Yesterday, I received an email from Joe Pulizzi, the guy I credit (and blame*) for the popularization of the term “content marketing.” In it, he asked me my opinion of an issue that came up on a conference call he had participated in yesterday related to preparation for a SXSW panel with some typical SXSW panel name like, “Toaster Ovens vs. Traditional Media: The Bake-off” or something like that.
Anyway, Joe asked me this:
“What would you say if someone said that corporate journalists aren’t real journalists? “
Later, he clarified his question somewhat with the following edit: “What would you say if someone said that corporate (or brand) journalists aren’t real journalists?
I wrote him back an email (which I re-read this morning and discovered my e-mail and blogging style are similarly long-winded and rambling) and he asked if he could add it to a post on his blog (apparently as a long-winded, rambling addendum). Yes, I said. Here is his entire post. It has a good discussion thread on it. (Okay. I haven’t actually read the comments, but if any say, “I agree with Rex,” please vote it up.)
Below, is the way I answered his question: What would you say if someone said that corporate journalists aren’t real journalists?.
However, I must add one thing as a preamble. I’ve never heard anyone actually describe themselves as a “corporate journalist” and I think this entire issue is sort of like Jay Rosen’s description of the “Twitter Can’t Topple Dictators” columns that have appeared in the past few weeks. The similarity is this: That some un-named group of people out there are claiming they are corporate journalists (whatever that is) and are saying they serve in precisely the same role and practice the same principles as a news journalist in a traditional media company context — and this “claim” enables real journalists to respond with some sort of indignant harumph and lecture the 2 or 3 people in the world who care on what is the reality of journalism.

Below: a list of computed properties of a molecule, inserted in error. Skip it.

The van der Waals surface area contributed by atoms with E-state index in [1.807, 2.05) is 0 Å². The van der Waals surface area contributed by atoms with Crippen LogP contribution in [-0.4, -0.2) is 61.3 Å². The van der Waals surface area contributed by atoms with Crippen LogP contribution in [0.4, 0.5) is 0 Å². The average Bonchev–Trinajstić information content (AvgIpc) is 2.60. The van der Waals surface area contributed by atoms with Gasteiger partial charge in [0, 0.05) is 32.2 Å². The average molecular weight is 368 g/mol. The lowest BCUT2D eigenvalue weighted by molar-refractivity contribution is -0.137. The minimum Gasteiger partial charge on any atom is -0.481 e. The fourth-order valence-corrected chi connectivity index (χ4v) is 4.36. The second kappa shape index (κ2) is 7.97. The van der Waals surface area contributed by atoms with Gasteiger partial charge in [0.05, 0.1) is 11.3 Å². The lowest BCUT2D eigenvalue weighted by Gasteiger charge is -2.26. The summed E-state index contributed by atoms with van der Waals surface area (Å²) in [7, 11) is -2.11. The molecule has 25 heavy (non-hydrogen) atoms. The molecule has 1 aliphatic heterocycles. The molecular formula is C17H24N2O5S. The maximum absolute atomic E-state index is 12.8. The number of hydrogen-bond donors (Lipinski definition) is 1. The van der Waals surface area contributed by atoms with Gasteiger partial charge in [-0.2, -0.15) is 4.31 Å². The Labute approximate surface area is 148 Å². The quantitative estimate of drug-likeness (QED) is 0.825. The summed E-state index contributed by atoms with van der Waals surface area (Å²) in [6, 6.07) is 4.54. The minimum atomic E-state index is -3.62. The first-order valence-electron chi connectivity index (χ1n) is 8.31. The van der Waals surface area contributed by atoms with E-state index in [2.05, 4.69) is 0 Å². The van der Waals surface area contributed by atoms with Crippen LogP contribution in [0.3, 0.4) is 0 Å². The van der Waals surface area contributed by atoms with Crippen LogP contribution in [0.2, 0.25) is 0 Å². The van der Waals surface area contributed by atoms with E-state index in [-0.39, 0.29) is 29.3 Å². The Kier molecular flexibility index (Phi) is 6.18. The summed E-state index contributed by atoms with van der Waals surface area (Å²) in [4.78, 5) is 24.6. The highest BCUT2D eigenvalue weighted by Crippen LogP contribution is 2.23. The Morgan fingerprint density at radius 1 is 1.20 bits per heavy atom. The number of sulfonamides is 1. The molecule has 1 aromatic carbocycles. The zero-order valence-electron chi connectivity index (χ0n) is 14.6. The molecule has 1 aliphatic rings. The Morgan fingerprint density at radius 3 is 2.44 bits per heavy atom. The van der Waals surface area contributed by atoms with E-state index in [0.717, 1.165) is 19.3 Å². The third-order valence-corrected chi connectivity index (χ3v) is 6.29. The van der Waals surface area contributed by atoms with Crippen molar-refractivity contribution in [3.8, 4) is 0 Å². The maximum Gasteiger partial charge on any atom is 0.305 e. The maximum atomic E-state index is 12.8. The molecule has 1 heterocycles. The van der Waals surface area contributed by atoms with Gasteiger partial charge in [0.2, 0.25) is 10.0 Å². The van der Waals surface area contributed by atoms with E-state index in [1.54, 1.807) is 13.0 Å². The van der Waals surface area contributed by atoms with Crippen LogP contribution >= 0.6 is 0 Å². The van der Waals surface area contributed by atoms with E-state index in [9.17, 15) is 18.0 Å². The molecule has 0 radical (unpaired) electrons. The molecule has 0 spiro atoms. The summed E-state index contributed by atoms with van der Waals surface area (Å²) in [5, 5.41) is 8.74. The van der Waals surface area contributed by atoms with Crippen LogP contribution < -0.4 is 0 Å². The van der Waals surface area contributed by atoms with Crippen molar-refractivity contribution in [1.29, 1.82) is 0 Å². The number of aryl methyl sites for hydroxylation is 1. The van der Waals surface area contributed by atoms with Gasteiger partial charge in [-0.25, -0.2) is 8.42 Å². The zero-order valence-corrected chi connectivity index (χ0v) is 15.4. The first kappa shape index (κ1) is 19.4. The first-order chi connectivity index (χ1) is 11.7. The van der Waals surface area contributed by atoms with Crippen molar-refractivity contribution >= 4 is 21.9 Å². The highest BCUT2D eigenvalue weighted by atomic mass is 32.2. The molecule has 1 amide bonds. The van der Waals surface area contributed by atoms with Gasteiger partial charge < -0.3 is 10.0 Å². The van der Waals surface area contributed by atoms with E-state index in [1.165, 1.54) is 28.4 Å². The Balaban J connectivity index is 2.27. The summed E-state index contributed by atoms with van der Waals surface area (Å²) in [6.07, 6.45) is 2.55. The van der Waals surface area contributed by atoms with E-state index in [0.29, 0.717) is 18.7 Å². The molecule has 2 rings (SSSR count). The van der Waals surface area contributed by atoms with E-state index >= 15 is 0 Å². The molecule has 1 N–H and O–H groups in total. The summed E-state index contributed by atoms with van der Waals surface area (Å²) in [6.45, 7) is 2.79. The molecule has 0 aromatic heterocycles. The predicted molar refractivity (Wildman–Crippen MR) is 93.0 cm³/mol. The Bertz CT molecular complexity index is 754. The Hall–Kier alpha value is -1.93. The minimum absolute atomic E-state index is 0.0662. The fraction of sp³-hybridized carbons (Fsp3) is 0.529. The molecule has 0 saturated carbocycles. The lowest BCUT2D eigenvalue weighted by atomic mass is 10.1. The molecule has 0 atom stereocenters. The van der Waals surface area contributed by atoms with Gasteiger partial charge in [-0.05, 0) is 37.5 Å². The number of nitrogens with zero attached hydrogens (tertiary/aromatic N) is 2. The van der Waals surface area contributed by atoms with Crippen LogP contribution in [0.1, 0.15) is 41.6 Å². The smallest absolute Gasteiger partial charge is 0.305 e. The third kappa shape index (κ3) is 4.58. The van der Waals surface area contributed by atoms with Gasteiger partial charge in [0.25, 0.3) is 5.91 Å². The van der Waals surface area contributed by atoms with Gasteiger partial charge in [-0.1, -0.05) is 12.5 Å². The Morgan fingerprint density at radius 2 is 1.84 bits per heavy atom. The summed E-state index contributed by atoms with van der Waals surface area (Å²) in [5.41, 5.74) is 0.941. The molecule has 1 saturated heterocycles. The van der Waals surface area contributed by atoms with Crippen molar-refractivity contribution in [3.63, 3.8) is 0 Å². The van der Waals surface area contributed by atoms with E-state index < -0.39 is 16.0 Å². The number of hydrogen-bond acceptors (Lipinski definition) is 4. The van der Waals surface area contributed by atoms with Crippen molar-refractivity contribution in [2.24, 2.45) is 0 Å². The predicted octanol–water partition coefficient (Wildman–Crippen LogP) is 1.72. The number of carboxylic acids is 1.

Corporate media, however, is just like any other kind of media. There is programming that’s called “News” — (like 60 Minutes, for example) and there is programming called “Entertainment” – (like 30 Rock, for example). News is real. Entertainment is real. People with lots of similar talents (writing, producing, editing) work on either news or entertainment or any of those other things in-between (Fox News, for example).
In other words, I don’t know of any corporation that’s hiring “journalists” as investigative news reporters assigned to bringing down the man unless (there are, no doubt, some ombudsman-like employees of some company, somewhere, I guess) they’ve just been caught in some scandal, perhaps.
Corporations are, however, working with companies like Hammock and recruiting other great content strategists and talented story tellers to help them create and manage all types of media designed to help them build deep, direct, honest and clued-in relationships with their customers, members, alumni, supporters, etc.
Now, for my response:
What would you say if someone said that corporate journalists aren’t real journalists?
First, I’d say, “What’s a corporate journalist?”
If the answer is, “someone who is a journalist who works for a corporation like Bloomberg Inc. or Dow Jones Inc. or The New York Times Inc.,” I’d say, “As long as that person who is being paid by a corporation practices real journalism, then I guess they’re a real journalist.”